Common causes of orchid death include insufficient water, improper temperature, inadequate or excessive lighting and root rot. Many of these problems are easily corrected when discovered early. Root rot is the most severe problem and usually kills the plant.
The appearance of a dying orchid holds valuable clues as to the underlying problem. Orchids with wilting or falling blooms often need more water and a stable environment free from temperature extremes. Graying roots and green petal patches indicate that the plant needs more water.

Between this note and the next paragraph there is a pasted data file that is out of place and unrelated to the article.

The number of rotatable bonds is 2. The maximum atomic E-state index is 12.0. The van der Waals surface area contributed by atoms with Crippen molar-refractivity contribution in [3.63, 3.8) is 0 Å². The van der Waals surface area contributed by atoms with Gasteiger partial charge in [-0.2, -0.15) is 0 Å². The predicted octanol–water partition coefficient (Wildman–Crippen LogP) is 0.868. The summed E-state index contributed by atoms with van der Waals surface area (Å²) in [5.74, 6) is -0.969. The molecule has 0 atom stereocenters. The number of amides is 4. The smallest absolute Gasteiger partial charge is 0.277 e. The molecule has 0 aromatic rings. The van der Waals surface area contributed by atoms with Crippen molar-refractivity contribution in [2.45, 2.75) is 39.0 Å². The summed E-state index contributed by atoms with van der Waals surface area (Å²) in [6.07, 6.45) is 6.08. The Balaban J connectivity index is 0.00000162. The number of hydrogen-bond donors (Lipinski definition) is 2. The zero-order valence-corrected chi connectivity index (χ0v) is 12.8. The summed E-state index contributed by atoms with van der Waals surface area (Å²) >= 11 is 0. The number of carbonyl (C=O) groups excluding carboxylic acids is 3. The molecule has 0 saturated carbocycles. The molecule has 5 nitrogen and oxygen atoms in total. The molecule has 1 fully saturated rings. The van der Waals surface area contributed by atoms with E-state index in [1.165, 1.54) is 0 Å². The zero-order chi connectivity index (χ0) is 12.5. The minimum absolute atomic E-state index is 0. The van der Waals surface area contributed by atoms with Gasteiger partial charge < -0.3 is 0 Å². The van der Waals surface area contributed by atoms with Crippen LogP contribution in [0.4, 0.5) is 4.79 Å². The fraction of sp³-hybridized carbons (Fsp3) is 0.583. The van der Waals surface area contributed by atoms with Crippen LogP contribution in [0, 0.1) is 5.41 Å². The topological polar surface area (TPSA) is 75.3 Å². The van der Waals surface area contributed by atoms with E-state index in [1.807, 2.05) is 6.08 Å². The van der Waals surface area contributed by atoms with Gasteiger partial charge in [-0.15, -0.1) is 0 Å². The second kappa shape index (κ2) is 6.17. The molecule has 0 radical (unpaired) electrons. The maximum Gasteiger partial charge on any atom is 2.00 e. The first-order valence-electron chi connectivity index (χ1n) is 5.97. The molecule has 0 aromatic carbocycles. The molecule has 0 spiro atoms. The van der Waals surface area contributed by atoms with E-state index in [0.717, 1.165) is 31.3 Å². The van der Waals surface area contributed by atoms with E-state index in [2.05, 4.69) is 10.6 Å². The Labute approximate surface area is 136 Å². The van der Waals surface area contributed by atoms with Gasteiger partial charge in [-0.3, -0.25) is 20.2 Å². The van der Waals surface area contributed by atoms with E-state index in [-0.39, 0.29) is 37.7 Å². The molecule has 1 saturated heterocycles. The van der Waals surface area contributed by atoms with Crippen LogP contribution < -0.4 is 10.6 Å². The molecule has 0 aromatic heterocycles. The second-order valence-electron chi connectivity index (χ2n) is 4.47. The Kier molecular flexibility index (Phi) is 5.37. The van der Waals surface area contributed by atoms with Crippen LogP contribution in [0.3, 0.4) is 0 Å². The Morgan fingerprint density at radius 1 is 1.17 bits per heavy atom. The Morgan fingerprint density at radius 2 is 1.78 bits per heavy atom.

Orchids with serious problems often display "bud blast," a phenomenon in which the plant jettisons new buds before they open. The causes of bud blast include inadequate lighting, temperature changes and touching the buds with bare hands. Orchids displaying bud blast must be moved to a brighter location and not touched without washing and drying hands.
Root rot occurs when the orchid's soil drains poorly and becomes flooded with water. Symptoms of rotten roots include gray coloration, softness and a powerful musty odor. The only way to salvage an orchid with rotten roots is to remove it from the wet soil so that the roots gradually dry. This process often takes more than a week. Once the roots are dry, plant them in clean soil.